Changing Planet

Remembering George Rabb, a Driving Force Behind the National Geographic Big Cats Initiative

Last week, the National Geographic Society and the global community of conservationists writ large lost George Rabb, an iconic, stalwart advocate and icon for wildlife, the environment, and the biodiversity sciences.  Most recently, Dr. Rabb served on National Geographic’s Big Cats Initiative (BCI) Grants Committee.  Since 2010 until mid-2017, he and seven other leading conservationists and scientists formed the committee that evaluated all proposals to the BCI, voting to fund more than 100 conservation proposals across 27 countries —  a total of more than U.S. $3.5 million for the protection of lions, leopards, cheetahs, tigers, and other big cats.

In a survey of BCI grantee impacts, the results of which were shared at last week’s International Congress for Conservation Biology in Cartagena, Colombia, these funds allocated by Dr. Rabb and the rest of the BCI Grants Committee were shown to have provided protection for big cats across more than 1,800,000 square kilometers worldwide, helping prevent more than 2,600 big cat mortalities, more than 2,000 of which were for lions.  With some recent scientific papers speculating that lion numbers may be declining to near 20,000 remaining in the wild worldwide, the positive repercussions of the BCI’s committee decisions couldn’t be more clear.

Dr. Rabb was always the committee’s most consistent and staunch advocate for the funding of grassroots environmental education and empowerment projects, often directing support for range-country nationals, swaying decisions to favor proposals that focused most heavily on engagement of the local human populace as a strategy toward conservation of big cats.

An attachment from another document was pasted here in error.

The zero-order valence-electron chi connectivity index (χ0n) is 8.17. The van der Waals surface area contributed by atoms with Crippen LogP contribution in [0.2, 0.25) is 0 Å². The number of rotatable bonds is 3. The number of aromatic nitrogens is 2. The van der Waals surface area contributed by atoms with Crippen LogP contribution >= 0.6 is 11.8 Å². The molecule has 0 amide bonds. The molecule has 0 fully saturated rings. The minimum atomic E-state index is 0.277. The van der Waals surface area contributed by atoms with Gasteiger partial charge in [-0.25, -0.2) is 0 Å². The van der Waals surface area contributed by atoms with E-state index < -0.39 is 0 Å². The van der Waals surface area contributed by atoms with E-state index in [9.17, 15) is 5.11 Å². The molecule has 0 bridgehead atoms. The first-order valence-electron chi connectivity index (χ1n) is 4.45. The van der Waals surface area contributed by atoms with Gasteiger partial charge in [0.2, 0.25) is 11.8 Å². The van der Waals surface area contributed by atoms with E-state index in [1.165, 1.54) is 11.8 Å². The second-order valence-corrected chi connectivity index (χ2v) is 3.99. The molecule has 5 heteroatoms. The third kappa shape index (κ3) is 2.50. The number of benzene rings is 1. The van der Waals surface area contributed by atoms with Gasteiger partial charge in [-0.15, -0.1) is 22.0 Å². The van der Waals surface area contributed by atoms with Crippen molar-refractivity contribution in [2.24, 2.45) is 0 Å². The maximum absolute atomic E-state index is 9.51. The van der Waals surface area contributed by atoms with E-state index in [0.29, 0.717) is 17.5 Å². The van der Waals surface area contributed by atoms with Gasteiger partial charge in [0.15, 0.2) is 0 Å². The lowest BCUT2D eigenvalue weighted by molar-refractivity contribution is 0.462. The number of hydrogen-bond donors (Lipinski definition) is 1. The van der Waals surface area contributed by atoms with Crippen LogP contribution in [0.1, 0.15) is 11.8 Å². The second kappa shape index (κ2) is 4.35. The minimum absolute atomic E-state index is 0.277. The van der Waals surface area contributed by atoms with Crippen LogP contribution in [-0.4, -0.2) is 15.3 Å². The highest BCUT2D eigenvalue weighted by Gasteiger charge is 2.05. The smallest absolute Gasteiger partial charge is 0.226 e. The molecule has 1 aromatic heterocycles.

Early in our work with George on the Grants Committee, it surprised many of us that he, being the committee member that had worked most and had been most deeply involved with zoos and captive populations in the Western world versus the other members, would become that loudest voice for development opportunities and capacity-building for African, Asian, and South American nationals as a leading component of big cat protection and preservation.  In time, it became clear to us that his compassion and commitment for the human communities in big cat ranges were as strong or stronger than for even the big cats themselves.

In this way, he taught us all new lessons about the necessary synthesis between the human and the wildlife realms, in order to assure an integrated and sustainable ecosystem to support both.

While his own research focuses on learning about and protecting the fossa, Madagascar's elusive top predator, Luke Dollar has also devoted himself to promoting smart and effective conservation throughout the world. As a part of this larger dedication, he also heads up National Geographic's Big Cats Initiative. Learn More About Luke Dollar and His Work

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